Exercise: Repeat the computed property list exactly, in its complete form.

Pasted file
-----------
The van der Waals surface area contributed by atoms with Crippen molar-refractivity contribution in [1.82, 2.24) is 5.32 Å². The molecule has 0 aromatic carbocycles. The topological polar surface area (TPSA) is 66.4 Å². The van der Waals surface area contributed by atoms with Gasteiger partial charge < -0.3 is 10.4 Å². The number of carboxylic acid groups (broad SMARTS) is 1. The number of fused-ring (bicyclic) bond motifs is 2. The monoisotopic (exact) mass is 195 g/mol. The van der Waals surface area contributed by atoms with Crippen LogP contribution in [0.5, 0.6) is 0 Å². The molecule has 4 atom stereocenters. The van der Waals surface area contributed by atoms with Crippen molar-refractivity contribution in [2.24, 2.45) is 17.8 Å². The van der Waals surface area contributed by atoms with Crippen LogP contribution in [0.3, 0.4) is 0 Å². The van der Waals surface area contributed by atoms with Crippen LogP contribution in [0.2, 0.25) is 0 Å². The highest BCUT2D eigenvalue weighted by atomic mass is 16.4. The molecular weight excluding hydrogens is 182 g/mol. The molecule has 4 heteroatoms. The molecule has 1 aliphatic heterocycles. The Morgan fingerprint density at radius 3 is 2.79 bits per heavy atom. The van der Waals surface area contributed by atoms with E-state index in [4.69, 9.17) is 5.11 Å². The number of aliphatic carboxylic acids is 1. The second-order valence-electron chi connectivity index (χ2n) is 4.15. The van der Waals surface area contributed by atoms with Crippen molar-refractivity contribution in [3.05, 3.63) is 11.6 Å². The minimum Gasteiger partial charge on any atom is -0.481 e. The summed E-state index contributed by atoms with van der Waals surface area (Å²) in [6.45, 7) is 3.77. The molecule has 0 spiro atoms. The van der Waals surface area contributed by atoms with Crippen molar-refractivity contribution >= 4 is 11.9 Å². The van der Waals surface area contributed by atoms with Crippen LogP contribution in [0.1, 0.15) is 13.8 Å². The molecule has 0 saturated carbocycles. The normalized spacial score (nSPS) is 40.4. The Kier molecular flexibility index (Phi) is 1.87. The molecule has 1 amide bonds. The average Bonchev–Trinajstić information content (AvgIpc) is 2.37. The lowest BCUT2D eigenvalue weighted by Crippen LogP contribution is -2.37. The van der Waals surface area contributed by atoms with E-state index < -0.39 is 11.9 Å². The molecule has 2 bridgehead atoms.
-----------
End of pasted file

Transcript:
The van der Waals surface area contributed by atoms with Crippen molar-refractivity contribution in [1.82, 2.24) is 5.32 Å². The molecule has 0 aromatic carbocycles. The topological polar surface area (TPSA) is 66.4 Å². The van der Waals surface area contributed by atoms with Gasteiger partial charge < -0.3 is 10.4 Å². The number of carboxylic acid groups (broad SMARTS) is 1. The number of fused-ring (bicyclic) bond motifs is 2. The monoisotopic (exact) mass is 195 g/mol. The van der Waals surface area contributed by atoms with Crippen LogP contribution in [0.5, 0.6) is 0 Å². The molecule has 4 atom stereocenters. The van der Waals surface area contributed by atoms with Crippen molar-refractivity contribution in [2.24, 2.45) is 17.8 Å². The van der Waals surface area contributed by atoms with Crippen LogP contribution in [0.3, 0.4) is 0 Å². The van der Waals surface area contributed by atoms with Crippen LogP contribution in [0.2, 0.25) is 0 Å². The highest BCUT2D eigenvalue weighted by atomic mass is 16.4. The molecular weight excluding hydrogens is 182 g/mol. The molecule has 4 heteroatoms. The molecule has 1 aliphatic heterocycles. The Morgan fingerprint density at radius 3 is 2.79 bits per heavy atom. The van der Waals surface area contributed by atoms with E-state index in [4.69, 9.17) is 5.11 Å². The number of aliphatic carboxylic acids is 1. The second-order valence-electron chi connectivity index (χ2n) is 4.15. The van der Waals surface area contributed by atoms with Crippen molar-refractivity contribution in [3.05, 3.63) is 11.6 Å². The minimum Gasteiger partial charge on any atom is -0.481 e. The summed E-state index contributed by atoms with van der Waals surface area (Å²) in [6.45, 7) is 3.77. The molecule has 0 spiro atoms. The van der Waals surface area contributed by atoms with Crippen molar-refractivity contribution >= 4 is 11.9 Å². The van der Waals surface area contributed by atoms with Crippen LogP contribution in [0.1, 0.15) is 13.8 Å². The molecule has 0 saturated carbocycles. The normalized spacial score (nSPS) is 40.4. The Kier molecular flexibility index (Phi) is 1.87. The molecule has 1 amide bonds. The average Bonchev–Trinajstić information content (AvgIpc) is 2.37. The lowest BCUT2D eigenvalue weighted by Crippen LogP contribution is -2.37. The van der Waals surface area contributed by atoms with E-state index < -0.39 is 11.9 Å². The molecule has 2 bridgehead atoms.